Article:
The rise of Latino music in the U.S.

During and right after the end of World War II, the U.S. experienced a historic wave of immigration from Latin America.  This included a record number of immigrants from Puerto Rico, with about 80% of the Puerto Rican population residing in New York City in large Spanish-speaking communities, the biggest being Spanish Harlem or “El Barrio”. If you lived in Harlem, you couldn’t help but become familiar with the sounds of the Latino beat and the dance rhythms that were a constant of El Barrio.

As the Latino population grew in New York City, so did its influence on the arts, especially the music of the 1940’s and 1950’s. Local clubs and ballrooms started hosting evenings that were specifically devoted to Latino bands and dance contests. And, in the early fifties, the Palladium Ballroom in Manhattan was the place to see some of the famous Latino bands of the day led by Tito Puente, Tito Rodriguez, and Frank “Machito” Gringo. 

The Latin influence began to find its way into rhythm and blues as well as the pop music of the day. Songwriters working in Manhattan became enthralled by the Latin beat and started to incorporate Latino-flavored rhythms into songs such as the Drifters, “Save the Last Dance for Me” and “This Magic Moment” and Ben E. King’s “Spanish Harlem”. 

Latin music continued to find its way into R & B, and it had a powerful influence on rock and roll in the 60’s.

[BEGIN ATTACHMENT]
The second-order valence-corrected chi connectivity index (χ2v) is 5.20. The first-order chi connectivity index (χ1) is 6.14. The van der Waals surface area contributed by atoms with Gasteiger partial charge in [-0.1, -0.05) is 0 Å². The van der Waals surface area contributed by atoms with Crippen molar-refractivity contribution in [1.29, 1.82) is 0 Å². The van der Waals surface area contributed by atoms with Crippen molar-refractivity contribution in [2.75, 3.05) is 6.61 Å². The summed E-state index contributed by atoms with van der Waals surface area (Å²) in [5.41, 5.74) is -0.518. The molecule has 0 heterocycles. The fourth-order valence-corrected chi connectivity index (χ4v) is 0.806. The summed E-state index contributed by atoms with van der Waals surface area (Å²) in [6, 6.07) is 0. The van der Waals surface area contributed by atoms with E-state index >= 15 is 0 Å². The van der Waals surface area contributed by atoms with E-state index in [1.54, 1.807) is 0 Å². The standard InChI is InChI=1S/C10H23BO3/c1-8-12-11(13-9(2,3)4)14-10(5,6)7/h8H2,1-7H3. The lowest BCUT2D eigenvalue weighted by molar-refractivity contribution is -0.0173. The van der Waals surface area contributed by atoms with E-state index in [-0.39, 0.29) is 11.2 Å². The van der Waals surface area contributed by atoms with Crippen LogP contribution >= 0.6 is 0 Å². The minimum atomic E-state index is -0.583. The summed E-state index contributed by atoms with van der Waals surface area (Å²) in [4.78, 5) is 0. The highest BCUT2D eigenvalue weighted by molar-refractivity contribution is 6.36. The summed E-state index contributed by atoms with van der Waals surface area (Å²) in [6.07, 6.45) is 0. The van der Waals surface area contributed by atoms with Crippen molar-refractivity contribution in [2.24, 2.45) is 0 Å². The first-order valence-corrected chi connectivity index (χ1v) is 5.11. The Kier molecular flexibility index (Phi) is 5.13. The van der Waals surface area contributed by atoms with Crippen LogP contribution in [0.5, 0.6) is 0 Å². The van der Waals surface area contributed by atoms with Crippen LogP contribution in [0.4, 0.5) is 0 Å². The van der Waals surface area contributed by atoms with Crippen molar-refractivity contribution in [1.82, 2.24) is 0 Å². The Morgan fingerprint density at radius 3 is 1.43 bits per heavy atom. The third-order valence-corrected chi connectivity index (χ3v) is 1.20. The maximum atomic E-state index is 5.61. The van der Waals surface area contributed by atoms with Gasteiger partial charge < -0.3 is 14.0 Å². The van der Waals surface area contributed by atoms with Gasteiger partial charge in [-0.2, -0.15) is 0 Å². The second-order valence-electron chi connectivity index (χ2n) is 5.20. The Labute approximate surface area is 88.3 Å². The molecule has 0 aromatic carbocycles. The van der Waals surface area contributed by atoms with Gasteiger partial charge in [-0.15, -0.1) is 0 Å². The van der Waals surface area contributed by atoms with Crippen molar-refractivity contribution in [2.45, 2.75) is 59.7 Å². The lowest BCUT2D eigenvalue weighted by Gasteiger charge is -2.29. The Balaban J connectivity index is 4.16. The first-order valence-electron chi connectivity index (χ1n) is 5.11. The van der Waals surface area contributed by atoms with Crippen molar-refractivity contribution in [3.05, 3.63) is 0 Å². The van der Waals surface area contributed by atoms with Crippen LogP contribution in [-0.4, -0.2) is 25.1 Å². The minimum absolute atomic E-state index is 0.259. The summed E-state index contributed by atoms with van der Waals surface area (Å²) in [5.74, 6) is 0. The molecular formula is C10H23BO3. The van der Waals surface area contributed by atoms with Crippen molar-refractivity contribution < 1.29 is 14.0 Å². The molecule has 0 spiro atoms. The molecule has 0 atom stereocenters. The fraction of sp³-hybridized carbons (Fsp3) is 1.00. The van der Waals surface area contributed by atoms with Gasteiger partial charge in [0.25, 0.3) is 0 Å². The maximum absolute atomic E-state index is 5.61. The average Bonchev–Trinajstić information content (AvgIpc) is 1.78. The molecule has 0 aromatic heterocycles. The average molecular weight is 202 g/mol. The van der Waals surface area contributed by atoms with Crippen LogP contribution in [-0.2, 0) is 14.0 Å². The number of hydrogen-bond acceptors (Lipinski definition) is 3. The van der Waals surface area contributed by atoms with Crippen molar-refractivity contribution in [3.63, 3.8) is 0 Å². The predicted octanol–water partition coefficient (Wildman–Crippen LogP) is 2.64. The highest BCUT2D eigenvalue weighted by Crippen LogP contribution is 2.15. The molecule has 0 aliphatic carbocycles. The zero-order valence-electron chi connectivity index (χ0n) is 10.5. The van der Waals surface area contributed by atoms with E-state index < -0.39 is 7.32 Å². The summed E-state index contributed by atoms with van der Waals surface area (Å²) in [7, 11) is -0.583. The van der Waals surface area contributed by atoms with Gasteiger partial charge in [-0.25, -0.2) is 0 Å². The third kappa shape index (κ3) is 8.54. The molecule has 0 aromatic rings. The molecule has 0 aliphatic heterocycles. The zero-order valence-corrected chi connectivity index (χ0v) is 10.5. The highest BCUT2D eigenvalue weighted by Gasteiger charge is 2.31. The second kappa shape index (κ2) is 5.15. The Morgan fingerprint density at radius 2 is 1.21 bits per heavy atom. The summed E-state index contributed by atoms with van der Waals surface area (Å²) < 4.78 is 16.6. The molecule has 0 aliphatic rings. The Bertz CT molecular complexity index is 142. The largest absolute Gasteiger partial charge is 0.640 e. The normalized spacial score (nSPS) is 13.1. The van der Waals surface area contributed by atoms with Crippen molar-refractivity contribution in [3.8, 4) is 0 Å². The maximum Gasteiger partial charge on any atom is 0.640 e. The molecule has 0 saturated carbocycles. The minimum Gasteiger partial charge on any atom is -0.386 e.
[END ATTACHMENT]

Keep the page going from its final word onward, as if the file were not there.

Enter Carlos Santana

In the late ’60s in San Francisco, Bill Graham, owner of the famous Fillmore West, became acquainted with a young guitarist by the name of Carlos Santana. Carlos was already playing in some local bands, and had developed a love affair with the blues.

The band, Santana, first started out as a blues-rock band, but, over time, it changed as members came and went and different influences led the band in different musical directions. By 1969, the band was a cohesive unit with each member bringing something all their own to the band’s sound — Carlos on guitar, Michael Carabello on congas, Chapito Arias on timbales, Greg Rolle on the organ,  Michael Shreve on drums, and David Brown on bass. 

Over time, the band moved toward more of a Latin sound.  Bill Graham was very supportive of Santana, even suggesting that the band cover some Latin songs like “Evil Ways”. In August of 1969, Graham arranged for Santana to perform at Woodstock, and the rest, as they say, is rock and roll history.

After the movie “Woodstock” was released, Santana became an international success overnight. Their music, an Afro-Cuban blend, became an essential part of the American music scene, and for Latinos in the U.S., Carlos Santana was their first superstar.

Paying tribute to Santana

Carlos Santana would go on to shape the idea of “world music” through his experimental blending of styles as well as genres of music from a wide variety of ethnic sources — Latin, salsa, blues, rock, and Afro-Cuban along with elements of jazz, fusion, and world beat.

The great Santana tribute band, Savor, captures the Afro-Cuban sounds of Santana’s earlier music as well as the diverse sounds that found their way into later albums. Check out Savor and rock to the music that still excites today like it did 50 years ago.